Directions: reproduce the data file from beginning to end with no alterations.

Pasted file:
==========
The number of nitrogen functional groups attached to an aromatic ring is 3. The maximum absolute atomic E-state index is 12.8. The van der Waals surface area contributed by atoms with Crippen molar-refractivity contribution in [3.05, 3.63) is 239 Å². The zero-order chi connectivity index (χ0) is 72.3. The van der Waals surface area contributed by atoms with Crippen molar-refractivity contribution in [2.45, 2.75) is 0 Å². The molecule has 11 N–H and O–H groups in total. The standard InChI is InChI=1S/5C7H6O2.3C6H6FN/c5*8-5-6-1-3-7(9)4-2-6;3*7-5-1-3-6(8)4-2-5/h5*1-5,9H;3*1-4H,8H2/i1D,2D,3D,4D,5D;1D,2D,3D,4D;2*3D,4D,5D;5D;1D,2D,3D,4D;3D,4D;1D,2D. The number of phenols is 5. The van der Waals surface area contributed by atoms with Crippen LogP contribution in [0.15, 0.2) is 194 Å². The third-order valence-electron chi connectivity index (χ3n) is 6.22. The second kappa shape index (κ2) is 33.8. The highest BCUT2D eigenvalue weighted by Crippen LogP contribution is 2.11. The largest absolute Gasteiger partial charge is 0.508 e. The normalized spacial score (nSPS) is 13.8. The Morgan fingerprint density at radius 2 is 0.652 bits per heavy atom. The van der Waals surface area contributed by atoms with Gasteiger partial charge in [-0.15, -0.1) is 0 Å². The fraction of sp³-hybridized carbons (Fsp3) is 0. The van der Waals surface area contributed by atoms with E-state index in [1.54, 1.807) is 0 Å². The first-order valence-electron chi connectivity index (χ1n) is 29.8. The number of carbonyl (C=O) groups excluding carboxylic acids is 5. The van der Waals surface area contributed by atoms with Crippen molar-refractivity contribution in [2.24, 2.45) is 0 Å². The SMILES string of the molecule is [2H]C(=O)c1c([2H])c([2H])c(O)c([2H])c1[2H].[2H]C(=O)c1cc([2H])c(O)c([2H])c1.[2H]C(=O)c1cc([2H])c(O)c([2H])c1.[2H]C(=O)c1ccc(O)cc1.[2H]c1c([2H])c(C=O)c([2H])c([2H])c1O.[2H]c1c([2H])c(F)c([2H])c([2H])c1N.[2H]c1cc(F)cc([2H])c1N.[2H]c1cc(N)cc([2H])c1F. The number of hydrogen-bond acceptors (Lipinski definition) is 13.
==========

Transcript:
The number of nitrogen functional groups attached to an aromatic ring is 3. The maximum absolute atomic E-state index is 12.8. The van der Waals surface area contributed by atoms with Crippen molar-refractivity contribution in [3.05, 3.63) is 239 Å². The zero-order chi connectivity index (χ0) is 72.3. The van der Waals surface area contributed by atoms with Crippen molar-refractivity contribution in [2.45, 2.75) is 0 Å². The molecule has 11 N–H and O–H groups in total. The standard InChI is InChI=1S/5C7H6O2.3C6H6FN/c5*8-5-6-1-3-7(9)4-2-6;3*7-5-1-3-6(8)4-2-5/h5*1-5,9H;3*1-4H,8H2/i1D,2D,3D,4D,5D;1D,2D,3D,4D;2*3D,4D,5D;5D;1D,2D,3D,4D;3D,4D;1D,2D. The number of phenols is 5. The van der Waals surface area contributed by atoms with Crippen LogP contribution in [0.15, 0.2) is 194 Å². The third-order valence-electron chi connectivity index (χ3n) is 6.22. The second kappa shape index (κ2) is 33.8. The highest BCUT2D eigenvalue weighted by Crippen LogP contribution is 2.11. The largest absolute Gasteiger partial charge is 0.508 e. The normalized spacial score (nSPS) is 13.8. The Morgan fingerprint density at radius 2 is 0.652 bits per heavy atom. The van der Waals surface area contributed by atoms with Gasteiger partial charge in [-0.15, -0.1) is 0 Å². The fraction of sp³-hybridized carbons (Fsp3) is 0. The van der Waals surface area contributed by atoms with E-state index in [1.54, 1.807) is 0 Å². The first-order valence-electron chi connectivity index (χ1n) is 29.8. The number of carbonyl (C=O) groups excluding carboxylic acids is 5. The van der Waals surface area contributed by atoms with Crippen molar-refractivity contribution in [2.24, 2.45) is 0 Å². The SMILES string of the molecule is [2H]C(=O)c1c([2H])c([2H])c(O)c([2H])c1[2H].[2H]C(=O)c1cc([2H])c(O)c([2H])c1.[2H]C(=O)c1cc([2H])c(O)c([2H])c1.[2H]C(=O)c1ccc(O)cc1.[2H]c1c([2H])c(C=O)c([2H])c([2H])c1O.[2H]c1c([2H])c(F)c([2H])c([2H])c1N.[2H]c1cc(F)cc([2H])c1N.[2H]c1cc(N)cc([2H])c1F. The number of hydrogen-bond acceptors (Lipinski definition) is 13.